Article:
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Security forces in South go on high alert

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03:31 AM March 2nd, 2013

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By: Allan Nawal, Julie Alipala, March 2nd, 2013 03:31 AM

Malaysia’s General Operations Force officers stand guard near Kampung Tanduo in Lahad Datu, Malaysia’s eastern Sabah state, Friday, Feb. 15, 2013l. AP FILE PHOTO/BERNAMA NEWS AGENCY

ZAMBOANGA CITY—Police and military forces in Western Mindanao went on high security alert on Friday after Malaysian police raided a village in Sabah and expelled armed followers of the sultan of Sulu from a village that the intruders had occupied for nearly three weeks.

Chief Supt. Juanito Vano, chief of the Western Mindanao police office, said security forces were watching out for “sympathizers” and relatives of the Kiram family and any moves that indicated the clan was sending “reinforcements” to Sabah to help the group led by the sultan’s brother, Agbimuddin Kiram.

“We are ready for any eventuality, including a spillover of the violence,” Vano said.

Lt. Gen. Rey Ardo, commander of the military in Western Mindanao, said government troops were ready to respond to the consequences of Malaysia’s decision to end the standoff by force.

Brothers in Islam

Sulu Gov. Abdusakur Tan said the turn of events in Lahad Datu was lamentable and urged the Malaysians and the Kirams to discuss the Sulu clan’s proprietary claim to Sabah.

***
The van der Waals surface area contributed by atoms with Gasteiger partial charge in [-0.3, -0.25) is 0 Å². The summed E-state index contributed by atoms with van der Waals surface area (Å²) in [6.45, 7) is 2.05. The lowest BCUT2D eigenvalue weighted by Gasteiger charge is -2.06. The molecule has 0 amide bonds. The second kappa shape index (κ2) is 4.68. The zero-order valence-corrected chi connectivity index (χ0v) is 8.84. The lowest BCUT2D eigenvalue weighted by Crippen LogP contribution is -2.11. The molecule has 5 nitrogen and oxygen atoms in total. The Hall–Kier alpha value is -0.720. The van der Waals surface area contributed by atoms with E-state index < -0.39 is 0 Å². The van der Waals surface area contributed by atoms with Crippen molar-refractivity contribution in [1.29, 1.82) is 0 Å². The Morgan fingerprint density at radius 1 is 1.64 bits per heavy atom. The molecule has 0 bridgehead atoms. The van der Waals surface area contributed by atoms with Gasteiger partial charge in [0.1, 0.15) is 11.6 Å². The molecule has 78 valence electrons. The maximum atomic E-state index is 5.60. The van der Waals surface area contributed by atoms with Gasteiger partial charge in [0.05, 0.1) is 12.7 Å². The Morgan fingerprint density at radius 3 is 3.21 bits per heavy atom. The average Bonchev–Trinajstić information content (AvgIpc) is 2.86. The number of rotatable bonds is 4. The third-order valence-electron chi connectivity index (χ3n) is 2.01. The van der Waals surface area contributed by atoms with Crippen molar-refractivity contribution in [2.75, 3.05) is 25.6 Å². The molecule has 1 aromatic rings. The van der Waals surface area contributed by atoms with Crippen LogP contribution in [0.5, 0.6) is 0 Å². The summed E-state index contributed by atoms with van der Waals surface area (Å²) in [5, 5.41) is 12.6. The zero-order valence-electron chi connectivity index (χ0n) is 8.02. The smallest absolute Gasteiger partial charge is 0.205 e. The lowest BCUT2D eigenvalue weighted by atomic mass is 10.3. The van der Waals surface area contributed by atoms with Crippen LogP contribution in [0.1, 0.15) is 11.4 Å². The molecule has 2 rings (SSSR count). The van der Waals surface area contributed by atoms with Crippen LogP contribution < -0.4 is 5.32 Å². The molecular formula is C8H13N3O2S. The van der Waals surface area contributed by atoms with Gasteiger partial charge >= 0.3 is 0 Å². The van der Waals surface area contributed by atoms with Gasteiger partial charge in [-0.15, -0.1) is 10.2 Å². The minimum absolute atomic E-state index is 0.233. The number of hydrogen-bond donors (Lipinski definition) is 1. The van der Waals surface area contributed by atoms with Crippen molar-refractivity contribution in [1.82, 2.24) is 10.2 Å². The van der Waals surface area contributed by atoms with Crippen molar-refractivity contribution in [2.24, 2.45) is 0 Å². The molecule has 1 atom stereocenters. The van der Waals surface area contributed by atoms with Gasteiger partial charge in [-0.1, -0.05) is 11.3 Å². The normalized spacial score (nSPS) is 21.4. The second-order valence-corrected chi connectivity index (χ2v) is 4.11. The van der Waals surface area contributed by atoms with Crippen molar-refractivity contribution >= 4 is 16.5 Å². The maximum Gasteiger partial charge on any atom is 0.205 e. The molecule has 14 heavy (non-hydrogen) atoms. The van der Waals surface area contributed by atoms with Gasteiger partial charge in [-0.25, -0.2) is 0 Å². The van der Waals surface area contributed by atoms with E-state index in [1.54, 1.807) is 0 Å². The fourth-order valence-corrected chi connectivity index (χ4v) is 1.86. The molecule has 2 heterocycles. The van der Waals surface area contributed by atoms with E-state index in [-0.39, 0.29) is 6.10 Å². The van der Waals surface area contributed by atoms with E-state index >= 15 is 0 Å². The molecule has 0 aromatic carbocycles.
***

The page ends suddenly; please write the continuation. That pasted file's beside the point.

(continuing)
“Talk this over as brothers in Islam. We cannot resolve anything through violence. This would even complicate matters,” Tan said.

The governor called for sobriety among the Tausug amid fears that the supporters of the Kirams might sail to Sabah to reinforce Agbimuddin’s group.

Tausug outraged

Many Tausug here were outraged by the expulsion of Agbimuddin and his “Royal Security Forces of the Sultanate of Sulu and North Borneo” from Tanduao.

Mudjail Sailani, 20, cried when he heard news about the police raid on Tanduao.

“It’s not fair for the Aquino administration to allow our fellow Tausug and Samal brothers to die just like that in our own land. Sabah is our land, not theirs,” Sailani said.

“This is wrong, very wrong,” Momaina Abubakar, another Tausug, said.

Alim Hashim Mudjahab, chair of the Islamic Council Committee of the Moro National Liberation Front (MNLF), appealed for sobriety, but stressed that his group stood “one with the sultanate of Sulu in pursuing its Sabah claim.”

Some of the armed men in Agbimuddin’s group are MNLF members.

Reprisals

Octavio Dinampo, a professor at Mindanao State University, said “Sabah does not belong to the Malaysians.”

He warned that the attack on Agbimuddin’s group could result in “reprisals and revenge on the enemies.”

Many Malaysians live in Muslim communities in Mindanao, including Jolo.

Peter Paul Galvez, spokesperson for the Department of National Defense, said the Philippine Navy and the Philippine Coast Guard were tightly watching the coasts of Tawi-Tawi province for any attempts by the Kirams’ supporters to sail to Sabah to reinforce Agbimuddin’s group.

Galvez said the department was also watching the supporters of the sultan in Taguig City for their reaction to the news of the police raid on Agbimuddin’s group in Tanduao.

Galvez appealed to the sultan, his family, and their followers to stay calm and to avoid further conflict and more bloodshed. With a report from Jeanette Andrade

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